Imagine if a drug could lower PrP expression in neurons to zero, without hitting any other cell types at all. As far as we know today, such a drug would be sufficient to halt prion disease in its tracks. On the other hand, if a drug could only lower neuronal PrP by, say, half, would it still be helpful to also have activity in other cell types? Possibly — read on.


Astrocytes do not suffer from prion toxicity but do replicate prions. There was early confusion on this subject because mice with PrP expressed under the GFAP promoter were reported to develop and die of prion disease after inoculation with prions [Raeber 1997, Jeffrey 2004]. It turns out, though, that GFAP is not perfectly specific to astrocytes, and the transgene construct used in that mouse has some activity in neurons [Marino 2000]. More recent work with the CAG-CAT system produced mice with PrP expression apparently more tightly restricted to astrocytes [Lakkaraju & Sorce 2021]. These mice replicated prions — by 2 years of age they had PrPSc levels similar to terminal-stage wild-type mice. This is in line with the finding that astrocytes can replicate prions in cell culture [Krejciova & Alibhai 2017]. But the astrocyte-specific PrP mice, despite all that PrPSc accumulation, did not develop symptoms nor any neuronal degeneration nor glial activation. In contrast, when PrP was expressed only in neurons, neuronal degeneration and glial activation did occur. Thus, while neurotoxicity is cell autonomous (it requires neuronal PrPSc), glial activation in prion disease is strictly non-autonomous (it, too, requires neuronal, not glial, PrPSc).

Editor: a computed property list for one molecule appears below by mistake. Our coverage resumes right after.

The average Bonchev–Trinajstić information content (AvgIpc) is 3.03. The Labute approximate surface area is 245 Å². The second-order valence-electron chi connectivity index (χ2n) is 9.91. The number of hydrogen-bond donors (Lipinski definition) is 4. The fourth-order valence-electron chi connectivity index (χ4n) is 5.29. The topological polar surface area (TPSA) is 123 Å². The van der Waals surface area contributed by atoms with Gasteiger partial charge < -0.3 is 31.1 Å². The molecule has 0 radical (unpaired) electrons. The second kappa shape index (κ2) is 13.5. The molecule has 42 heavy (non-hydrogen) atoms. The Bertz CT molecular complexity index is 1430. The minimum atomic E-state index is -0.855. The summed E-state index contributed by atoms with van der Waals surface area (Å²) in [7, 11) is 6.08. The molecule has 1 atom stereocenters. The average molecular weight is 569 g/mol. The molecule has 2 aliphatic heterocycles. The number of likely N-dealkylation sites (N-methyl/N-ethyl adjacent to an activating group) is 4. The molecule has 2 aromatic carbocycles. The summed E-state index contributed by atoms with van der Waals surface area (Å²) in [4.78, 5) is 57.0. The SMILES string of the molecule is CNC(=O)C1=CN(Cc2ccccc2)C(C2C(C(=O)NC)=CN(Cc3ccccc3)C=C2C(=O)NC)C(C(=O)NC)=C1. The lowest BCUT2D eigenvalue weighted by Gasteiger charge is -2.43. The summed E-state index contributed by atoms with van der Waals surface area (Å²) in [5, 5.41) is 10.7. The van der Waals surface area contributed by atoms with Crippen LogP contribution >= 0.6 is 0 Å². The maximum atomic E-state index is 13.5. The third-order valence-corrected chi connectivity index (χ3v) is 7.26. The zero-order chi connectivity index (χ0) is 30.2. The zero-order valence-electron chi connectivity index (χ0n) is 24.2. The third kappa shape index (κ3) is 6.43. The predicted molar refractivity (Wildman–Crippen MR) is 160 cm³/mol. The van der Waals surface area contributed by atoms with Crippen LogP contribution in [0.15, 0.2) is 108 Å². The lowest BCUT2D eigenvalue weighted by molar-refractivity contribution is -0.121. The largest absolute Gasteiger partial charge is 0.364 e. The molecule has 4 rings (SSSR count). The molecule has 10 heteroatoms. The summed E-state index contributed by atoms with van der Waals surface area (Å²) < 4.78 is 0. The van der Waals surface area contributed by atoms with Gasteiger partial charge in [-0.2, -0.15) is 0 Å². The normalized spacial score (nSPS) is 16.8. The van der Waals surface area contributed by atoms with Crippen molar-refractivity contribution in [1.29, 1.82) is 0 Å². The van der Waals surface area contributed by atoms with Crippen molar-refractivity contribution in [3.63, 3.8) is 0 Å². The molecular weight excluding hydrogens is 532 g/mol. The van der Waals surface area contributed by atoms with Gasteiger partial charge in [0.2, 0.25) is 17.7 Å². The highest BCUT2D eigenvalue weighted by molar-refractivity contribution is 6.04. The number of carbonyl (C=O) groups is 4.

These data suggest that if a drug could lower PrP in neurons to zero, you might not need to care about astrocytes at all. But if you can only lower neuronal PrP by half, then it might be nice if the drug also lowered astrocyte PrP, since astrocytes can also replicate prions.


One paper expressing PrP under the myelin basic protein (MBP) promoter found that oligodendrocytes were incapable of replicating prions [Prinz & Montrasio 2004]. Inoculum injected into their brains was cleared just like in PrP knockout mice. (Expression of PrP on oligodendrocytes was reported to actually be helpful against a proteinopathy caused by interstitially deleted PrP [Radovanovic 2005], but we still don’t know whether that proteinopathy in any way models the neurotoxicity of genuine prion disease). I couldn’t find any more recent studies examining the role of oligodendrocytes in prion infection in vivo. In the recent CAG-CAT paper, the researchers also produced mice with PrP expression restricted to oligodendrocytes using the Plp promoter [Lakkaraju & Sorce 2021], but, as far as I can tell they never inoculated them with prions to see what would happen.